Poster Topical Area: Vitamins and Minerals

Location: Hall D

Poster Board Number: 508

P26-047 - Dietary Oxidative Balance Score and Disease State Characteristics in Patients with Type 2 Diabetes and Concurrent Kidney Disease

Sunday, Jun 10
8:00 AM – 6:00 PM

Objectives: Oxidative stress, defined as excess reactive oxygen species production with diminished antioxidant substances, can cause widespread effects in type 2 diabetes mellitus (T2D) and chronic kidney disease (CKD).Oxidative balance score (OBS) involves measuring exogenous dietary factors associated with antioxidant and pro-oxidant properties. In cultured cells and animals, RAGE increases oxidative stress. Although higher levels of sRAGE are associated with lower cellular stress, in CKD, levels of sRAGE rise. Here, we assess whether dietary OBS in patients with T2D and mild CKD is associated with disease state characteristics.
Utilizing baseline 3-day diet diary assessments from the Healthy Hearts and Kidneys (HHK) study, OBS was calculated by analyzing 11 a priori-defined factors: β-cryptoxanthine, alcohol, polyunsaturated fatty acids, iron, vitamin C, α-carotene, β-carotene, vitamin E, total tocopherol, lutein (combined with zeaxanthin), and lycopene. A higher OBS score indicates more antioxidant and less pro-oxidant intake. The sample was dichotomized based on the median (OBS<11 and OBS≥11). Disease state characteristics were defined as baseline levels of soluble form of the receptor for advanced glycation end products (sRAGE), endogenous secretory receptor (esRAGE), estimated glomerular filtration rate (eGFR), hemoglobin A1c (HbA1c), and albuminuria (24-hour). Independent sample t-tests were performed using OBS as the independent variable and disease state characteristics as dependent variables.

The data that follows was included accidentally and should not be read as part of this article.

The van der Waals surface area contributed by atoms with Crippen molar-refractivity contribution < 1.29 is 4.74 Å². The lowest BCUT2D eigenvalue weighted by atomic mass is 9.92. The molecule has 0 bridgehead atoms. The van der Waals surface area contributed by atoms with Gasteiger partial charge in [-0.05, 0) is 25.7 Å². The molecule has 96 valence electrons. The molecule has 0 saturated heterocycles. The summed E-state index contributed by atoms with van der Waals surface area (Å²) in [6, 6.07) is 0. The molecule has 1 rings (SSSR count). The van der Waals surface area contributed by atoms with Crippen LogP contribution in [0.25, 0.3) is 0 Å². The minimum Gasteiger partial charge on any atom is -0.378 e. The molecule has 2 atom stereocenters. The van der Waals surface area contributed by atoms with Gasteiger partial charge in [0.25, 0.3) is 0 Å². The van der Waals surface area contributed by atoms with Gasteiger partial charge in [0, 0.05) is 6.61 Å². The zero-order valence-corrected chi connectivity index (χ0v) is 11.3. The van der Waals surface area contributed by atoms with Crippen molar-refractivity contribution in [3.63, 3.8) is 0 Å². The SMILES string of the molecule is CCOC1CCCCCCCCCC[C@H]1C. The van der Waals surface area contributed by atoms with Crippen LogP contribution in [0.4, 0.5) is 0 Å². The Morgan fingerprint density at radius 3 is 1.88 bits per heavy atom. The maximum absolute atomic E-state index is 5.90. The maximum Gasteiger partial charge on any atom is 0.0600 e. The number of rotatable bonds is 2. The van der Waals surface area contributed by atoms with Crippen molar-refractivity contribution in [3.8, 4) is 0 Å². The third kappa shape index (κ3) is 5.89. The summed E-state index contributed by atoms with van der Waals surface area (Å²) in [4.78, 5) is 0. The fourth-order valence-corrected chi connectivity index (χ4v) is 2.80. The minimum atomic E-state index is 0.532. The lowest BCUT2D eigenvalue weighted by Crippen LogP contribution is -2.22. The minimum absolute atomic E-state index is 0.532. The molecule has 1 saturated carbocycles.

The sample (n=88) had a mean HbA1c of 7.5% and mean eGFR of 70.7 mL/min/1.73 m2. There were no statistically significant associations between OBS and esRAGE, sRAGE, HbA1c, eGFR, and albuminuria. However, those with OBS≥11 tended towards having higher sRAGE (1043.2 pg/ml vs. 892.3 pg/ml; p=0.195), higher HbA1c (7.68% vs. 7.32%; p=0.275), higher albuminuria (169 vs. 56.1; p0.095), and lower eGFR (67.4 vs. 74.6; p=0.199).
Subjects with higher OBS trended toward higher sRAGE levels and more severe disease state measures in both T2D and CKD.Further studies are required to determine the role of dietary oxidative balance in the development and progression of diabetic CKD.

Funding Source:

This research was supported by NIH-R01-DK100492 and the NYU Langone Medical Center Intramural Fund.

CoAuthors: Blake Mergler – New York University; Ram Jagannathan – New York University; Kathleen Woolf – NYU School of Culture, Education, and Human Development; Ann Marie Schmidt – New York University; Mary Ann Sevick – New York University

Collin Popp

Post-doctoral Fellow
New York University
Hoboken, New Jersey